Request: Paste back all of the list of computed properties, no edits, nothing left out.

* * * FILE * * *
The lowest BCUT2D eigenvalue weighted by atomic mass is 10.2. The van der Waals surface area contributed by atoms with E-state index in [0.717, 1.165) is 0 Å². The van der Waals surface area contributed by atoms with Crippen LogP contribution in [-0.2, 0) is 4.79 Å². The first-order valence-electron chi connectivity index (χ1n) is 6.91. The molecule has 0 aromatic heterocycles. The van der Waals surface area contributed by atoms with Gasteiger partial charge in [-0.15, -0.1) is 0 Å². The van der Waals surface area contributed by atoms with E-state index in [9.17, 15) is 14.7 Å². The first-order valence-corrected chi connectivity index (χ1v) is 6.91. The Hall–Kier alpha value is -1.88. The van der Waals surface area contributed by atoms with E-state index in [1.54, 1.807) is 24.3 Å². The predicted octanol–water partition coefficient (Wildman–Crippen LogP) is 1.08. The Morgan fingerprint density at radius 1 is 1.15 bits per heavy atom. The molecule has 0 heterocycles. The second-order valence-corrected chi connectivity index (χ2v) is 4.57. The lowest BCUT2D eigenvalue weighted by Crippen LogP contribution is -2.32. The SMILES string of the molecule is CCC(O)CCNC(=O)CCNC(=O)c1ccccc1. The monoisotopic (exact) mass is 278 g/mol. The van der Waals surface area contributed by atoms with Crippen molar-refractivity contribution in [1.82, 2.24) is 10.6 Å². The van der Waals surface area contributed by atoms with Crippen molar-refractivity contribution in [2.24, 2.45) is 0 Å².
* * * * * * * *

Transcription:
The lowest BCUT2D eigenvalue weighted by atomic mass is 10.2. The van der Waals surface area contributed by atoms with E-state index in [0.717, 1.165) is 0 Å². The van der Waals surface area contributed by atoms with Crippen LogP contribution in [-0.2, 0) is 4.79 Å². The first-order valence-electron chi connectivity index (χ1n) is 6.91. The molecule has 0 aromatic heterocycles. The van der Waals surface area contributed by atoms with Gasteiger partial charge in [-0.15, -0.1) is 0 Å². The van der Waals surface area contributed by atoms with E-state index in [9.17, 15) is 14.7 Å². The first-order valence-corrected chi connectivity index (χ1v) is 6.91. The Hall–Kier alpha value is -1.88. The van der Waals surface area contributed by atoms with E-state index in [1.54, 1.807) is 24.3 Å². The predicted octanol–water partition coefficient (Wildman–Crippen LogP) is 1.08. The Morgan fingerprint density at radius 1 is 1.15 bits per heavy atom. The molecule has 0 heterocycles. The second-order valence-corrected chi connectivity index (χ2v) is 4.57. The lowest BCUT2D eigenvalue weighted by Crippen LogP contribution is -2.32. The SMILES string of the molecule is CCC(O)CCNC(=O)CCNC(=O)c1ccccc1. The monoisotopic (exact) mass is 278 g/mol. The van der Waals surface area contributed by atoms with Crippen molar-refractivity contribution in [1.82, 2.24) is 10.6 Å². The van der Waals surface area contributed by atoms with Crippen molar-refractivity contribution in [2.24, 2.45) is 0 Å².